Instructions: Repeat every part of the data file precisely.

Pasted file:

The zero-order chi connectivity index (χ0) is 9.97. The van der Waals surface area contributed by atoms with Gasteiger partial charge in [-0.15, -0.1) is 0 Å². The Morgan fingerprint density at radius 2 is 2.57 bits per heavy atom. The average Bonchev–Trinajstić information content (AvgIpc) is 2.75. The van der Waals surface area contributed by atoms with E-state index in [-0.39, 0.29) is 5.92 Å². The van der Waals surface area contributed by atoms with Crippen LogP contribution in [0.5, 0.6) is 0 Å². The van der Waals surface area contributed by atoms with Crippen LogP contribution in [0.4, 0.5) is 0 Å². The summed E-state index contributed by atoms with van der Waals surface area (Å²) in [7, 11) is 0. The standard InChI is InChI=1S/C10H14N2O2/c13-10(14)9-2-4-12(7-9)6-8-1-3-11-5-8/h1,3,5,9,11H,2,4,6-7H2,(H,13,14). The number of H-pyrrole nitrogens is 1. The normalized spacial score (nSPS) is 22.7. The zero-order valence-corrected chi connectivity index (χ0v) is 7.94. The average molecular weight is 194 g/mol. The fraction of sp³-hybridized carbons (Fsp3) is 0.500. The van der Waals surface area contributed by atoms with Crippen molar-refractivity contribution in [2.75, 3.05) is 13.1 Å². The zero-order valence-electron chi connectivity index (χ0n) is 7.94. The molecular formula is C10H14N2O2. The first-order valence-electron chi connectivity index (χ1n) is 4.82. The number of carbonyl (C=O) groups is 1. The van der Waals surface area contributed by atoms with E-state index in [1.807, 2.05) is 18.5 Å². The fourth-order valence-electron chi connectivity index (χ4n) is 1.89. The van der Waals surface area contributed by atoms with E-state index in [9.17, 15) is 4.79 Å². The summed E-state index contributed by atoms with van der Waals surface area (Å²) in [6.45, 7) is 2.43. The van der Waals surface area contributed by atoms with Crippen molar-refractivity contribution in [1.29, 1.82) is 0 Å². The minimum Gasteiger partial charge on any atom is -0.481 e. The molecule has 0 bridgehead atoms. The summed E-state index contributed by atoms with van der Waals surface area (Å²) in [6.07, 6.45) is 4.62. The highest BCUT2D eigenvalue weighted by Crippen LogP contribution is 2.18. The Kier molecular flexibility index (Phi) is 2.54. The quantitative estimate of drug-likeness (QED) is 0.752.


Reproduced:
The zero-order chi connectivity index (χ0) is 9.97. The van der Waals surface area contributed by atoms with Gasteiger partial charge in [-0.15, -0.1) is 0 Å². The Morgan fingerprint density at radius 2 is 2.57 bits per heavy atom. The average Bonchev–Trinajstić information content (AvgIpc) is 2.75. The van der Waals surface area contributed by atoms with E-state index in [-0.39, 0.29) is 5.92 Å². The van der Waals surface area contributed by atoms with Crippen LogP contribution in [0.5, 0.6) is 0 Å². The van der Waals surface area contributed by atoms with Crippen LogP contribution in [0.4, 0.5) is 0 Å². The summed E-state index contributed by atoms with van der Waals surface area (Å²) in [7, 11) is 0. The standard InChI is InChI=1S/C10H14N2O2/c13-10(14)9-2-4-12(7-9)6-8-1-3-11-5-8/h1,3,5,9,11H,2,4,6-7H2,(H,13,14). The number of H-pyrrole nitrogens is 1. The normalized spacial score (nSPS) is 22.7. The zero-order valence-corrected chi connectivity index (χ0v) is 7.94. The average molecular weight is 194 g/mol. The fraction of sp³-hybridized carbons (Fsp3) is 0.500. The van der Waals surface area contributed by atoms with Crippen molar-refractivity contribution in [2.75, 3.05) is 13.1 Å². The zero-order valence-electron chi connectivity index (χ0n) is 7.94. The molecular formula is C10H14N2O2. The first-order valence-electron chi connectivity index (χ1n) is 4.82. The number of carbonyl (C=O) groups is 1. The van der Waals surface area contributed by atoms with E-state index in [1.807, 2.05) is 18.5 Å². The fourth-order valence-electron chi connectivity index (χ4n) is 1.89. The van der Waals surface area contributed by atoms with E-state index in [9.17, 15) is 4.79 Å². The summed E-state index contributed by atoms with van der Waals surface area (Å²) in [6.45, 7) is 2.43. The van der Waals surface area contributed by atoms with Crippen molar-refractivity contribution in [1.29, 1.82) is 0 Å². The minimum Gasteiger partial charge on any atom is -0.481 e. The molecule has 0 bridgehead atoms. The summed E-state index contributed by atoms with van der Waals surface area (Å²) in [6.07, 6.45) is 4.62. The highest BCUT2D eigenvalue weighted by Crippen LogP contribution is 2.18. The Kier molecular flexibility index (Phi) is 2.54. The quantitative estimate of drug-likeness (QED) is 0.752.